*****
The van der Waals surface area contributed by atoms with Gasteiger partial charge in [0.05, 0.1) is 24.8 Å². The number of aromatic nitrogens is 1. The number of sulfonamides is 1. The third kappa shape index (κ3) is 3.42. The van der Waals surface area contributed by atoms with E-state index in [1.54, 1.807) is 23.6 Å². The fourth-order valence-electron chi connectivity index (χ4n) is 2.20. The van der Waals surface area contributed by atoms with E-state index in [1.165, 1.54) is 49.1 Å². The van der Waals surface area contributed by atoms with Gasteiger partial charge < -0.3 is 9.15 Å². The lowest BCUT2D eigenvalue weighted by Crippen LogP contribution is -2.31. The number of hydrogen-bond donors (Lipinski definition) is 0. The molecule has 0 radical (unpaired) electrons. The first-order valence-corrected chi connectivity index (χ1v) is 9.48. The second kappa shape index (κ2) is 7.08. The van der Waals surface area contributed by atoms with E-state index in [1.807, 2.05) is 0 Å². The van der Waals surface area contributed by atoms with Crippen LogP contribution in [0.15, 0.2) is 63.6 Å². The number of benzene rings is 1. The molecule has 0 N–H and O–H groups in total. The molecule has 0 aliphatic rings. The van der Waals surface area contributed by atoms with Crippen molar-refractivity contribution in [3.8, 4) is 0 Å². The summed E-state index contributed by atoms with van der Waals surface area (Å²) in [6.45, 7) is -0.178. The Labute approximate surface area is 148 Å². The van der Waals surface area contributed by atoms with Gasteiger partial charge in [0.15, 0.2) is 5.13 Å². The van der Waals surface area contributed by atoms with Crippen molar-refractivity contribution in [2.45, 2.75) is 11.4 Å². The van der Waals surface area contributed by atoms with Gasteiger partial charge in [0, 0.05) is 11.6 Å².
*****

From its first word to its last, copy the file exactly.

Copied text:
The van der Waals surface area contributed by atoms with Gasteiger partial charge in [0.05, 0.1) is 24.8 Å². The number of aromatic nitrogens is 1. The number of sulfonamides is 1. The third kappa shape index (κ3) is 3.42. The van der Waals surface area contributed by atoms with E-state index in [1.54, 1.807) is 23.6 Å². The fourth-order valence-electron chi connectivity index (χ4n) is 2.20. The van der Waals surface area contributed by atoms with E-state index in [1.165, 1.54) is 49.1 Å². The van der Waals surface area contributed by atoms with Gasteiger partial charge < -0.3 is 9.15 Å². The lowest BCUT2D eigenvalue weighted by Crippen LogP contribution is -2.31. The number of hydrogen-bond donors (Lipinski definition) is 0. The molecule has 0 radical (unpaired) electrons. The first-order valence-corrected chi connectivity index (χ1v) is 9.48. The second kappa shape index (κ2) is 7.08. The van der Waals surface area contributed by atoms with E-state index in [1.807, 2.05) is 0 Å². The van der Waals surface area contributed by atoms with Crippen LogP contribution in [0.15, 0.2) is 63.6 Å². The number of benzene rings is 1. The molecule has 0 N–H and O–H groups in total. The molecule has 0 aliphatic rings. The van der Waals surface area contributed by atoms with Crippen molar-refractivity contribution in [3.8, 4) is 0 Å². The summed E-state index contributed by atoms with van der Waals surface area (Å²) in [6.45, 7) is -0.178. The Labute approximate surface area is 148 Å². The van der Waals surface area contributed by atoms with Gasteiger partial charge in [0.15, 0.2) is 5.13 Å². The van der Waals surface area contributed by atoms with Crippen molar-refractivity contribution in [2.45, 2.75) is 11.4 Å². The van der Waals surface area contributed by atoms with Gasteiger partial charge in [0, 0.05) is 11.6 Å².